Sonos Playbar Soundbar Review

Tested using Methodology v0.8
Updated May 05, 2020 at 12:05 pm
Sonos Playbar Picture
Mixed Usage
Dialogue/TV Shows

The Sonos Playbar is an older 3.0 soundbar alright for mixed use. Although its sound profile is slightly bright, it still sounds fairly neutral and is good for vocal-centric content like podcasts and TV shows. It also lacks sub-bass but you can easily upgrade this setup with the separate subwoofer or satellites if you're looking for a better listening experience. On the downside, this soundbar doesn't support Bluetooth and doesn't have an HDMI port. Instead, you can use your Wi-Fi connection to stream your favorite jams.

Our Verdict

6.8 Mixed Usage

The Sonos Playbar is alright for mixed use. Its sound is suitable for most audio content, like vocal-centric genres like podcasts or TV shows. However, it lacks sub-bass and won't be ideal for bass-heavy music or action movies. It also has poor surround performance and it doesn't support height channels or Atmos. Still, it has a wide soundstage which can help immerse you in your movies or music. The bar gets loud but at max volume, you can hear noticeable compression artifacts, especially in the bass range.

  • Solid well-built design.
  • Fairly balanced sound profile.
  • Great center channel performance for dialogue in movies.
  • Easily upgradable setup.
  • Lacks sub-bass.
  • No DTS support.
  • No Full HDMI In ports.
7.6 Dialogue/TV Shows

The Sonos Playbar is good for dialogue. It's got a fairly neutral sound but some may find it too bright. Voices sound accurate and clear which is great for vocal-centric content like audiobooks or podcasts. It can get fairly loud and you can easily stream content using Wi-Fi.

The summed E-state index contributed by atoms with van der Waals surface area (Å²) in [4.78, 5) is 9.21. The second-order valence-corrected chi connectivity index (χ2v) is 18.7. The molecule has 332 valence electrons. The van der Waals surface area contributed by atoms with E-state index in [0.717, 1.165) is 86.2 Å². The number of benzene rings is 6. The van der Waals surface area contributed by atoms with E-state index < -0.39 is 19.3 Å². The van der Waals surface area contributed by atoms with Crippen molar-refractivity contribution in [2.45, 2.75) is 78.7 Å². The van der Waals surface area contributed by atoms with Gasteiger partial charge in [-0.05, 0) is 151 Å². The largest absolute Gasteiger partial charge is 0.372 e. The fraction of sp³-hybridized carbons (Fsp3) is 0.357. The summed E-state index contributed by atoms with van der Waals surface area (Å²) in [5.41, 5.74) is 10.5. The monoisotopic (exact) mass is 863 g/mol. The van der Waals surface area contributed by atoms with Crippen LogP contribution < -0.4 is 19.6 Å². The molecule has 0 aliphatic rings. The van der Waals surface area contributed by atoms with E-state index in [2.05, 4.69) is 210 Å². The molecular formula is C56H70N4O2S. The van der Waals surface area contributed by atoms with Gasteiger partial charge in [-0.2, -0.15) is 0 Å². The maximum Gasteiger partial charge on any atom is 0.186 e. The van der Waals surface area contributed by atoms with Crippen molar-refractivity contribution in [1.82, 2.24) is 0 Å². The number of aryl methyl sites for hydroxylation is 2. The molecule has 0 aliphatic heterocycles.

7.3 Music

The Sonos Playbar is decent for music. It has a fairly balanced but bright sound. Without its separate subwoofer, it lacks a lot of sub-bass which can disappoint fans of more thumpy genres like EDM. However, it's got a wide soundstage that can immerse you in your favorite tunes. The bar can also get loud, but at max volume, there's noticeable compression, especially in the bass range.

6.1 Movies

The Sonos Playbar is mediocre for movies. While it has a fairly neutral sound, it doesn't have height channels or Atmos content support. Its lack of bass and slight brightness may impact action movies that have a lot of rumbling explosions. On the upside, thanks to its side-firing speakers, it has a wide soundstage that can help create a more immersive sound experience. This soundbar can also get loud too, although at max volume, there are some compression artifacts, especially in the bass range.

  • 6.8 Mixed Usage
  • 7.6 Dialogue/TV Shows
  • 7.3 Music
  • 6.1 Movies

Test Results

perceptual testing image
Market Context
Market Context
Market Context

The Sonos Playbar is Sonos' first soundbar ever. Although it first came out in 2013, it's still comparable to more recent soundbars. Similar to the Sonos Beam, it has a fairly neutral and balanced sound, although it slightly leans warm and lacks a bit of sub-bass. The Sonos Playbar's main competitors are the Sonos Beam, the Bose Soundbar 500, and the Bose Soundbar 700.

Style - Bar

The Sonos Playbar has a fabric wrap around the front face and top side of the bar that can be prone to tears or collecting dust. There's a metal grille on both sides of the bar while the back and underside are made from a good quality silver plastic. For a more sleek-looking design, check out the 2020 Sonos Arc soundbar.